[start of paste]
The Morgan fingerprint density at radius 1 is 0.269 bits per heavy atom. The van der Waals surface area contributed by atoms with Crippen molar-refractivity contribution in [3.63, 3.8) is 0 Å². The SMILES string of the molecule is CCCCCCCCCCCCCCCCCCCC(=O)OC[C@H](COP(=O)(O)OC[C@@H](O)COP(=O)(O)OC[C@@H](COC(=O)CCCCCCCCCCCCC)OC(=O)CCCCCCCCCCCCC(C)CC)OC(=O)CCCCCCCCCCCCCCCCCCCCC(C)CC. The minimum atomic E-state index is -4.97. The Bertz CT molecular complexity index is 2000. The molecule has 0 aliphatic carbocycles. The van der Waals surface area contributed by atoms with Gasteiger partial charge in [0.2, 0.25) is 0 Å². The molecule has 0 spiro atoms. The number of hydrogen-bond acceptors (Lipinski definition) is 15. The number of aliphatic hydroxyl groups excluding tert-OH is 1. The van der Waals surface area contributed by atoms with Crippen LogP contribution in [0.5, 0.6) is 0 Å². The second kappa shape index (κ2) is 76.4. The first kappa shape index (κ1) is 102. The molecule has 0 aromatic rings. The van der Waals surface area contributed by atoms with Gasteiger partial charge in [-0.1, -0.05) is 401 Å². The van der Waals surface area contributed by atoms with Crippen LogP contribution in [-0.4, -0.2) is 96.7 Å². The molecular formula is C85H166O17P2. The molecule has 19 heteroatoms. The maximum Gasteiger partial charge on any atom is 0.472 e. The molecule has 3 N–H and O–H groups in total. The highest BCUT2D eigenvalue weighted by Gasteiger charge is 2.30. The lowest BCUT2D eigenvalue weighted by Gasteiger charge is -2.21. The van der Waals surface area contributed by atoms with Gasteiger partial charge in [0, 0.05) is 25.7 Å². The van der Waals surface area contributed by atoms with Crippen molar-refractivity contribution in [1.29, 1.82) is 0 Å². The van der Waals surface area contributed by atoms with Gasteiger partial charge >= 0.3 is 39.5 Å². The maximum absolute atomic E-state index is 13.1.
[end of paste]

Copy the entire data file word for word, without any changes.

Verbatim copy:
The Morgan fingerprint density at radius 1 is 0.269 bits per heavy atom. The van der Waals surface area contributed by atoms with Crippen molar-refractivity contribution in [3.63, 3.8) is 0 Å². The SMILES string of the molecule is CCCCCCCCCCCCCCCCCCCC(=O)OC[C@H](COP(=O)(O)OC[C@@H](O)COP(=O)(O)OC[C@@H](COC(=O)CCCCCCCCCCCCC)OC(=O)CCCCCCCCCCCCC(C)CC)OC(=O)CCCCCCCCCCCCCCCCCCCCC(C)CC. The minimum atomic E-state index is -4.97. The Bertz CT molecular complexity index is 2000. The molecule has 0 aliphatic carbocycles. The van der Waals surface area contributed by atoms with Gasteiger partial charge in [0.2, 0.25) is 0 Å². The molecule has 0 spiro atoms. The number of hydrogen-bond acceptors (Lipinski definition) is 15. The number of aliphatic hydroxyl groups excluding tert-OH is 1. The van der Waals surface area contributed by atoms with Crippen LogP contribution in [0.5, 0.6) is 0 Å². The second kappa shape index (κ2) is 76.4. The first kappa shape index (κ1) is 102. The molecule has 0 aromatic rings. The van der Waals surface area contributed by atoms with Gasteiger partial charge in [-0.1, -0.05) is 401 Å². The van der Waals surface area contributed by atoms with Crippen LogP contribution in [-0.4, -0.2) is 96.7 Å². The molecular formula is C85H166O17P2. The molecule has 19 heteroatoms. The maximum Gasteiger partial charge on any atom is 0.472 e. The molecule has 3 N–H and O–H groups in total. The highest BCUT2D eigenvalue weighted by Gasteiger charge is 2.30. The lowest BCUT2D eigenvalue weighted by Gasteiger charge is -2.21. The van der Waals surface area contributed by atoms with Gasteiger partial charge in [0, 0.05) is 25.7 Å². The van der Waals surface area contributed by atoms with Crippen molar-refractivity contribution in [1.29, 1.82) is 0 Å². The van der Waals surface area contributed by atoms with Gasteiger partial charge >= 0.3 is 39.5 Å². The maximum absolute atomic E-state index is 13.1.